When it comes to Amazon, disruption can be seen as either good or bad. Amazon has changed the world in a positive light — we can now get food within an hour or a big sofa in just one day. No more waiting weeks or going into the store. But it also put a lot of small retailers out of business. It honestly depends on who you ask.
I’m a big fan of Ethical Capitalism — if someone builds a better mousetrap, and you don’t pivot or change, that’s on you. Always be changing and growing, because if you don’t- you’re dying. If you can grow a profitable company, create jobs, and better the life of your team while serving your clients well — that’s what makes capitalism great. Capitalism is not (and should not) ever be considered a bad thing.
If someone doesn’t like something, they are welcome to start their own company, take tremendous risks and build something from scratch. Building a business is hard and success never happens overnight.
Can you share five of the best words of advice you’ve gotten along your journey? Please give a story or example for each.
The five best words of advice I’ve received include these following examples:
- YWSYLS. “You win some, you lose some, who cares?” This applies to the sales process. Don’t get hung up on deals you didn’t close. I remember back in 2021, we lost out on a $100,000 deal that I was certain we’d close. I got complacent and stopped selling for weeks -the wrong decision! They backed out, and it floored me — I was sad for days, even weeks. I‘ve since learned not to rely on one big sale — your sales pipeline should always be full of prospects! Until the check clears, the deal is NOT CLOSED.
- “Your ego is showing” This refers to scalability, as a first time CEO. In order to scale, you have to put your ego aside. People don’t want TREVOR onsite. They want a great, inspiring video, produced on time, under budget, and with a great partner. We began to scale our efforts when I stopped being present on every single filming session in 2020. I could then focus on sales. The minute that I implemented processes, a system, and began hiring and training based on our values and mission — we grew like crazy.
- “You can have scale or control, but you can’t have both.” Same as above — if you want to control everything, you’ll stay small forever. Allow your team to grow and learn on their own, even if they make mistakes. We, as entrepreneurs, make mistakes all the time — shouldn’t our team be able to do the same?
- “If you chase two rabbits, you’ll end up catching none.” I’m a firm believer that you can’t focus and do TWO things extremely well. If you aren’t focused on ONE thing (for us, that’s now franchising and our VIP Membership Model), you’ll end up doing a couple of things on an average level. It’s better to do one thing well than five things on an average level. This is why (since 2020) we don’t go to 10+ expos in multiple industries, we only concentrate on the franchising industry.
- “If you have a product, yet no one knows it exists, you have nothing.” — You can have the best product or service in the world, but if no one knows it exists, you’re invisible to your target audience. You have to network, spend money on marketing, take risks, and stay in front of your ideal buyers on a consistent basis. Your business can’t scale if you’re behind your own computer screen all the time. Trust me — it pays to get out there!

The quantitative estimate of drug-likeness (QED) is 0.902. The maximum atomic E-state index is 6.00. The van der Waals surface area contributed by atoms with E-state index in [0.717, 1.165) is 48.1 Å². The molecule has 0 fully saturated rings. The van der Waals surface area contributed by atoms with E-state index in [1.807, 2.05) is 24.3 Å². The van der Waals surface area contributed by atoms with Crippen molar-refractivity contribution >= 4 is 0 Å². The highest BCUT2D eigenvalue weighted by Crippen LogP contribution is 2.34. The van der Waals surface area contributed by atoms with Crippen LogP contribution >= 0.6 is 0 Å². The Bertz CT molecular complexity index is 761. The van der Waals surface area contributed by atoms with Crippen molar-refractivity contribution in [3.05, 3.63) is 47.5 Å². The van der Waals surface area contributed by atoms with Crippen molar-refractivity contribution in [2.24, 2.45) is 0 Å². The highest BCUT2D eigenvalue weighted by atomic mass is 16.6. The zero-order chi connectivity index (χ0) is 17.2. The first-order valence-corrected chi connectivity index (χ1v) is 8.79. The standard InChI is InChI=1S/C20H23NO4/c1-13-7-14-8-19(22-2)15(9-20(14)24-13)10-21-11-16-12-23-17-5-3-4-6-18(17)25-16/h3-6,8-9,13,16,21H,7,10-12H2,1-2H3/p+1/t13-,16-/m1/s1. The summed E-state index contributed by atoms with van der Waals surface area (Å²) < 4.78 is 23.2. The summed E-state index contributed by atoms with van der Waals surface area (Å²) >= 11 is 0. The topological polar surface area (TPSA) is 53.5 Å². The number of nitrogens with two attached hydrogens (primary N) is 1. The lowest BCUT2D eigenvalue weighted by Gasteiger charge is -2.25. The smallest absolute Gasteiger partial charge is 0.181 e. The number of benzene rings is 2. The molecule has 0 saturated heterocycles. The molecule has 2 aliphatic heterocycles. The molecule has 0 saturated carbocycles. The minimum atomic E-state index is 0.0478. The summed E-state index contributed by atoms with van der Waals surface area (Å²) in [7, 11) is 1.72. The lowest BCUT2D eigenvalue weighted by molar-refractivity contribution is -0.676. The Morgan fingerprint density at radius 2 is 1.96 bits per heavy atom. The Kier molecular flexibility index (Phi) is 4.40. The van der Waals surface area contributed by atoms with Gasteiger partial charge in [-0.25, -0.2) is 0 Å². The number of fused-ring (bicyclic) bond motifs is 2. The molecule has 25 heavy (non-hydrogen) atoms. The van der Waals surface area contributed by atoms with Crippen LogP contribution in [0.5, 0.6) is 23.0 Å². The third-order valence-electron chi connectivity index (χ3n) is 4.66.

We are sure you aren’t done. How are you going to shake things up next?
We’re launching a new training video program and a new microsite, FilmMyFranchisees.com — both of which will help franchisors in many new ways. We can now create (and handle everything) engaging and authentic training videos to address specific needs — such as lowering the risk of workplace injuries, the associated costs for in-person training sessions, and much more. FilmMyFranchisees is a new partnership with OnlineImage, a marketing services provider, that will allow us to film 300+ franchisees at a single internal brand conference. But each franchisee will receive a localized, humanized marketing video, with the capacity to increase their own conversions, leads, and sales at the local level — all by showing up organically as an SEO piece of video content, instead of a website. It’s a game changer for franchisors and franchisees alike — an opportunity to provide localized videos, with measurable ROI, for each of the attending franchisees. Everyone will receive a $100K video value for a 1/10 of the cost, because the fee is distributed amongst both the franchisor and franchisee. They’ll simply pay a monthly maintenance fee for a three-year term to have their personal video appear on Google, enhancing their own SEO, and much more.
Do you have a book, podcast, or talk that’s had a deep impact on your thinking? Can you share a story with us? Can you explain why it was so resonant with you?
I am in love with “365 Days of Leadership” by John C. Maxwell. I’ve read it cover-to-cover several times and my entire team has a copy. As a leader, it really woke me up to the notion that I have to care, set a vision, and plan for the future. The only way to grow a company is to generate more leaders.
Can you please give us your favorite “Life Lesson Quote”? Can you share how that was relevant to you in your life?
“If success was easy, everyone would be successful.” If you truly want to grow your business and make money, you have to give up late nights on the weekends and sleeping in on workdays. In 2019, I began waking up at 5:30 a.m. and working 70-hour weeks — and my business scaled. You’re entitled to nothing, but if you work for it, success will eventually come. I’m a firm believer that the world owes you nothing — not healthcare, money, food, security — nothing. Some may say I work too much, but success doesn’t come easy. I’m putting in the work now so I can have a better life when I am older.
It was this kind of thinking that woke me up and helped me move on from a bad partnership situation back in 2015. By the year 2018, I was $80,000 in debt — the result of paying myself only $1,000 a month for years. I never disclosed this fact, and my team had no idea. Things simply had to change. Between 2017–2021, there were many months that I went without a salary. But it was necessary if I wanted my company to scale.
I’ve learned to assume the risk and put in the work now — to stop avoiding it. Almost everyone that’s successful now had to work hard to get there. As a new CEO, you get paid last — the business comes first.
You are a person of great influence. If you could inspire a movement that would bring the most amount of good to the most amount of people, what would that be? You never know what your idea can trigger. :-)
I’d like to see a movement where people strived to be more authentic, sharing their own stories without fear of acceptance. Stop trying to play a certain role and care less about what people think. If you’ll just be YOU — more true success will come your way then you can ever imagine.
How can our readers follow you online?
This was very inspiring. Thank you so much for joining us!